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In the last few days, the NDA government has taken three important decisions which will have a bearing on the state of environmental laws in the country and how they are implemented. The cabinet’s decision to set up a ministerial committee to suggest the design and structure of an environment regulator is in response to a long-standing demand. The Supreme Court had ordered that it should be set up by March this year but the deadline was extended because of the general elections. It is to be set up under the Environment Protection Act but there are different views on the extent of its powers. When it is set up, it is expected to evaluate projects, enforce environmental conditions for approvals, impose penalties on violators and act as a co-ordinating agency between pollution control boards and governments. Governments do not want to give the body an independent and autonomous status. But it must be ensured that it is not a powerless body which will work as an extension of the government.

Another decision was to form a high-level committee under former cabinet secretary TSR Subramanian to review the existing gamut of environmental laws and update them on the basis of current requirements. They include laws on environment, forests, wildlife, water, air etc. These laws need to be better correlated too. There is a running controversy in the country over the relative importance of environment and development. Extreme postures on both sides of the debate have not served the national interest. A number of important projects with investments running into thousands of crores have been stuck for want of environmental clearance. On the other side, neglect of environmental issues has created situations which might pose a threat to the wellbeing of future generations. There is the need for a better balance between the demands of development and the needs of environment. Many existing laws may have to be reworked in this perspective, and the sooner this is done the better.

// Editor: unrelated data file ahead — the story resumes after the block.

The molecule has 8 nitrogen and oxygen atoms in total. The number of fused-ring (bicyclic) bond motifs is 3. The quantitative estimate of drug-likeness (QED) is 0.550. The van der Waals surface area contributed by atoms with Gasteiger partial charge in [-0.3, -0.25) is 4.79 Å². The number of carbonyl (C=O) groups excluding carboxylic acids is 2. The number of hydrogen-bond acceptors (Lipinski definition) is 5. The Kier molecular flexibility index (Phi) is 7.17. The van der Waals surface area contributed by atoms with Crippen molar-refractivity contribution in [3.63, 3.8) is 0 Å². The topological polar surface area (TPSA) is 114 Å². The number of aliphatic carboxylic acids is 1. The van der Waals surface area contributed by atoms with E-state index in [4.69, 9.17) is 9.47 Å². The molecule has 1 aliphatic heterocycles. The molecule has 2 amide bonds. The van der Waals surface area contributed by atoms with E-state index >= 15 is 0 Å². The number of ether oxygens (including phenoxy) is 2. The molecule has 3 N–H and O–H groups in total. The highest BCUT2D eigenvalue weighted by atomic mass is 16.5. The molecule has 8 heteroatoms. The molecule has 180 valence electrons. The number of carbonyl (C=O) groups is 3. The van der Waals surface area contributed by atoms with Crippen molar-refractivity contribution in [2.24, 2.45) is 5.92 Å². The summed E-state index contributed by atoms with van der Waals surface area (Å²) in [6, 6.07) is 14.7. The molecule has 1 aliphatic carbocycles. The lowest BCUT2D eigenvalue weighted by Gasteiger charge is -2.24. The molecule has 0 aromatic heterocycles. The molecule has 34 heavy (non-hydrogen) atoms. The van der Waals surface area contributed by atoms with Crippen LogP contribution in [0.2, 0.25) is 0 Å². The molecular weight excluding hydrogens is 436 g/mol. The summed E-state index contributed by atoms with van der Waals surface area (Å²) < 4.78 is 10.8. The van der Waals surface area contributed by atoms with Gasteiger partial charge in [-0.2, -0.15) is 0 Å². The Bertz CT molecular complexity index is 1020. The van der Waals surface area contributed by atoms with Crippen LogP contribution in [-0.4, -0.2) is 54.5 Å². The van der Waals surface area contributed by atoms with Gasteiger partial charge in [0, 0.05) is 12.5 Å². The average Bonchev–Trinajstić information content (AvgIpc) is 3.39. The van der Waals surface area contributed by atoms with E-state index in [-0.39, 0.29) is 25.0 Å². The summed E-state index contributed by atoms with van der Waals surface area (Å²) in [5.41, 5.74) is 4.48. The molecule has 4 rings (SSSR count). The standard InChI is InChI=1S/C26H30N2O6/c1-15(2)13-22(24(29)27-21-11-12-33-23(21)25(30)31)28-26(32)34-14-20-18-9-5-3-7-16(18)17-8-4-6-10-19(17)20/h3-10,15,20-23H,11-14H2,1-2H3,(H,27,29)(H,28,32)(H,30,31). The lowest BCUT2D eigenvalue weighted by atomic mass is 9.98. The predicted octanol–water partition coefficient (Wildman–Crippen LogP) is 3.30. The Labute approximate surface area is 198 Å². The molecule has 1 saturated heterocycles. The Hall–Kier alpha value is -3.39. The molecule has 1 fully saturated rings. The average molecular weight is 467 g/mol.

The decision to decentralise clearances of projects below a certain size will help to speed up the process. The ministry plans to make regional empowered committees in different parts of the country competent to grant approvals for projects requiring up to 40 acres of forest land. This will do away with the need to go to the highest level for decisions on even small projects. Since most projects are small is size, this can avert delays to a great extent.

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